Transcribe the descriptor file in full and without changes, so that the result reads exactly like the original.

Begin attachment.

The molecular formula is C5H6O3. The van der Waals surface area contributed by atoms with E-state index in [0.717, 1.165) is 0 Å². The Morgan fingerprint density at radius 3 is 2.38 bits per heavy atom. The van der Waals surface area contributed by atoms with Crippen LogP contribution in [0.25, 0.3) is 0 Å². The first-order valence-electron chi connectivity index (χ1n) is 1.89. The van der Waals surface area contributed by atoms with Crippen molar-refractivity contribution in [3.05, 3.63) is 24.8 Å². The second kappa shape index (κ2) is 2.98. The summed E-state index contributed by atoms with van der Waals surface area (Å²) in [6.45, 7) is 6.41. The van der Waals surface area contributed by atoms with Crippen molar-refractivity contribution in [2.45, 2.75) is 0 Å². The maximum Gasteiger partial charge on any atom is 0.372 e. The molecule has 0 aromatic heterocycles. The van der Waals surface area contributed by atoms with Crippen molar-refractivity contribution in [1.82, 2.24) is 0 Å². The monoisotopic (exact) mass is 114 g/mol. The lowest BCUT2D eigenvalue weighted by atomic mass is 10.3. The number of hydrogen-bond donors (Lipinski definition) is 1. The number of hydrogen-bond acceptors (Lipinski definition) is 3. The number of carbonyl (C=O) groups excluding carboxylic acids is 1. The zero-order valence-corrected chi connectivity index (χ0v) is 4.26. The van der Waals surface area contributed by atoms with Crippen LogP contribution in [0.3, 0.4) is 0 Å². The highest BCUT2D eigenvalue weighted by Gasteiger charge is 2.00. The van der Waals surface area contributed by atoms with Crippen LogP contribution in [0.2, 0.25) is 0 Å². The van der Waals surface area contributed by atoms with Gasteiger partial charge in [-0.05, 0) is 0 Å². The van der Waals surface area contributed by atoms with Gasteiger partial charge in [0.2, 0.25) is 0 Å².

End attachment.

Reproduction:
The molecular formula is C5H6O3. The van der Waals surface area contributed by atoms with E-state index in [0.717, 1.165) is 0 Å². The Morgan fingerprint density at radius 3 is 2.38 bits per heavy atom. The van der Waals surface area contributed by atoms with Crippen LogP contribution in [0.25, 0.3) is 0 Å². The first-order valence-electron chi connectivity index (χ1n) is 1.89. The van der Waals surface area contributed by atoms with Crippen molar-refractivity contribution in [3.05, 3.63) is 24.8 Å². The second kappa shape index (κ2) is 2.98. The summed E-state index contributed by atoms with van der Waals surface area (Å²) in [6.45, 7) is 6.41. The van der Waals surface area contributed by atoms with Crippen molar-refractivity contribution in [2.45, 2.75) is 0 Å². The maximum Gasteiger partial charge on any atom is 0.372 e. The molecule has 0 aromatic heterocycles. The van der Waals surface area contributed by atoms with Crippen molar-refractivity contribution in [1.82, 2.24) is 0 Å². The monoisotopic (exact) mass is 114 g/mol. The lowest BCUT2D eigenvalue weighted by atomic mass is 10.3. The number of hydrogen-bond donors (Lipinski definition) is 1. The number of hydrogen-bond acceptors (Lipinski definition) is 3. The number of carbonyl (C=O) groups excluding carboxylic acids is 1. The zero-order valence-corrected chi connectivity index (χ0v) is 4.26. The van der Waals surface area contributed by atoms with Crippen LogP contribution in [0.3, 0.4) is 0 Å². The highest BCUT2D eigenvalue weighted by Gasteiger charge is 2.00. The van der Waals surface area contributed by atoms with Crippen LogP contribution in [0.2, 0.25) is 0 Å². The van der Waals surface area contributed by atoms with Gasteiger partial charge in [-0.05, 0) is 0 Å². The van der Waals surface area contributed by atoms with Gasteiger partial charge in [0.2, 0.25) is 0 Å².